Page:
Recorded: 09 Apr 2001
Well, there is a similarity, of course, in these people. I mean, I think that all three of these people [Jim Watosn, Barbara McClintock, and Christiane Nusslein-Volhard] are geniuses of some kind and unique in their ability tothink independently and to have the confidence and know that they’re right and to follow their scientific dream, even if everyone else said that’s ridiculous. They all have that, and to know these people is an incredible privilege. Christiane Nusslein-Volhard is another one of my absolute heroes. I think one of the most thrilling moments of my whole career was going with Janni Nusslein to the Nobel Prize ceremony. I went as a guest of hers and you sit in this very large hall and one of the most memorable experiences you could have is to be at the Nobel ceremony; there’s the ceremony itself, but more [exciting] is the dinner afterwards. You sit in this exquisite room and all around you are all these young students from the university, dressed so beautifully in their evening gowns and their military hats. It’s so beautiful and everything is golden and at the top of the stairs in this old building, stone building, coming down the stairs, was Janni Nusslein arm-in-arm with the King of Sweden. I’m still thinking of it in tears. I was overwhelmed! Because to see a women of my generation who had made a discovery which to me, after DNA, maybe what she and Eric Wieschaus discovered is maybe the greatest or one of the greatest, maybe the fourth of fifth greatest discovery in biology in modern times. To me, the sort of logic by which you make an animal, literally is what she discovered. It meant so much to me to see this; it was definitely one of the most memorable moments in my life.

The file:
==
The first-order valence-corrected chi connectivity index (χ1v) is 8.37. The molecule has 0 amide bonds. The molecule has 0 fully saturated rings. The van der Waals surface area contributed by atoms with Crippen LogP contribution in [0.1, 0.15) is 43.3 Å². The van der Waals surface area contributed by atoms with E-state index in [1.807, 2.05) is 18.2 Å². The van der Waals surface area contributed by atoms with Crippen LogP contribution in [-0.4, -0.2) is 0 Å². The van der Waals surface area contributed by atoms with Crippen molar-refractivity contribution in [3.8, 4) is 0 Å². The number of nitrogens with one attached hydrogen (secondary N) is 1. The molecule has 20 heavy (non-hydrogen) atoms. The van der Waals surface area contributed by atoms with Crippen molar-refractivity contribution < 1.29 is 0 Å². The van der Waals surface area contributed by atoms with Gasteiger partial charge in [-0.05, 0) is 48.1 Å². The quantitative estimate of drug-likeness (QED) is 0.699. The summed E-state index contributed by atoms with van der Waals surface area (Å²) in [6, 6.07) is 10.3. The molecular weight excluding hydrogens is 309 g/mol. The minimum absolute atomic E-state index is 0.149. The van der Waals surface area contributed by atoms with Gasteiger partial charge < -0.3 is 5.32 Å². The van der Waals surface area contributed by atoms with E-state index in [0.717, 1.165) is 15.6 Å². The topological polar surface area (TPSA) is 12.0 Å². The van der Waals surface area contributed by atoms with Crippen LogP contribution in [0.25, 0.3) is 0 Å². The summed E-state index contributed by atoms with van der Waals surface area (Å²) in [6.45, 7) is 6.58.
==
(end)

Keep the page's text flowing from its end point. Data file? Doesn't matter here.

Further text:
Nancy Hopkins is a developmental biologist and the Amgen, Inc. Professor of Biology at MIT. Working under Jim Watson and Mark Ptashne, Hopkins earned her Ph.D. from Harvard in 1971. As a postdoctoral fellow she moved to the Cold Spring Harbor Laboratory where she continued working under Watson researching DNA tumor viruses. In 1973 she joined the MIT faculty as an assistant professor in the Center for Cancer Research, where she researched the mechanisms of replication and leukemogenesis by RNA tumor viruses for 17 years.
Hopkins has also led an ongoing effort to end discrimination against women in science. In 1995 she was appointed Chair of the first Committee on Women Faculty in the School of Science at MIT, and in 2000 she was appointed Co-Chair of the first Council on Faculty Diversity at MIT. Hopkins co-authored the fourth edition of Molecular Biology of the Gene. She is a fellow of the American Academy of Arts and Sciences and a member of the Institute of Medicine of the National Academy of Sciences.